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ADA Swimming Pool Lift Chair Compliance

  • Published: 2011-10-11 (Rev. 2013-06-03) - Contact: Adam Henige
  • Synopsis: Information and new regulations regarding ADA swimming pool and spa compliance access for persons with disabilities.

Main Document

"All public swimming pools and spas will be required to install pool lift chairs and/or sloped entry points to enable people with handicaps and disabilities to access the facility."

Information and new regulations regarding ADA swimming pool and spa compliance access for persons with disabilities.

The American Disability Act's part relating to public swimming pools and spas, states that all such public facilities will, from March 15, 2012 be required to install assisted entry systems to enable people with disabilities to gain independent access to such facilities. All swimming pools and spas that are in receipt of government funding or membership dues must install a pool lift or sloped entry that complies with ADA regulations, according to the earlier 2010 Standard for Accessible Design rulings.

All public swimming pools and spas will be required to install pool lift chairs and/or sloped entry points to enable people with handicaps and disabilities to access the facility. Any pool that has a perimeter wall greater than 300 linear feet will be legally required to have two access points, while smaller pools need only one. Access points for larger pools may consist of a pool lift chair and a sloped entry or a transfer wall or portable staircase. Spas must have either ADA compliant pool lift chairs, a transfer wall or a sloped entry.

All pool lifts and pool lift chairs, in order to be considered ADA compliant, must conform to the 2010 Standards for Accessible Design.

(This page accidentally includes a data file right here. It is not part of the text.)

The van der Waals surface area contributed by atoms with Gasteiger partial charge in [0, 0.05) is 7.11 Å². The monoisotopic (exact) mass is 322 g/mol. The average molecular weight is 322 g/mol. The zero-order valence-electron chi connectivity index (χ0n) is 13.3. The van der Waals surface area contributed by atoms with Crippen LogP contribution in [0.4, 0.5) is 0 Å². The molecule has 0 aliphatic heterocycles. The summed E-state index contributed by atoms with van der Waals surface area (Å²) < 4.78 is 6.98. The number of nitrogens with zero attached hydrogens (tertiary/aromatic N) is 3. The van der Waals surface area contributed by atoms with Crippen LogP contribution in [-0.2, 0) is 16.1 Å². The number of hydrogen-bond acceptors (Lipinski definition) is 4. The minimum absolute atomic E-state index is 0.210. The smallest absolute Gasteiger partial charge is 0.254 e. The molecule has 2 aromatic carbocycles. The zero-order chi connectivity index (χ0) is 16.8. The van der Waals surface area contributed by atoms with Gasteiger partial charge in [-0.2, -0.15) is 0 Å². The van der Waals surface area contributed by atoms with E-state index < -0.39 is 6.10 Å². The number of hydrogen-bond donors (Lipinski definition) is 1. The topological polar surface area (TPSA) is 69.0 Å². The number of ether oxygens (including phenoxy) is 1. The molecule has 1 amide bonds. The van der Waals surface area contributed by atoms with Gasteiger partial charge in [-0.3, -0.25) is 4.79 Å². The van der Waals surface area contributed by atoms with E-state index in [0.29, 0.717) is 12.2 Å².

Pool lift chairs must have a solid seat that is at least sixteen inches wide and a stable foot rest in order to be ADA compliant.

Any facilities that have sling style pool lift chairs will need to replace them with chairs that are ADA compliant.

The pool lift chair should have controls that the disabled person can access and operate both in the water and on the deck.

Pool lift chairs should not be obstructed when they are not in use as obstructions could result in a disabled person becoming stranded in the pool.

Any facilities with existing pool lifts that need to be rotated manually with a hand crank are not ADA compliant and must be replaced with those that are.

A pool lift chair should have the capacity to hold a minimum of 300 pounds in weight and be able to withstand up to 450 pounds, enabling it to carry most individuals.

To enable people with disabilities to transfer safely from wheelchair to lift and vice versa, the lift should be situated over the pool deck and sixteen inches from the pool when the seat is raised.

For more information on ADA guidelines and pool lifts, please feel free to visit our ADA resources page at www.swimtownpools.com/pool-lift-resources-s/1386.htm



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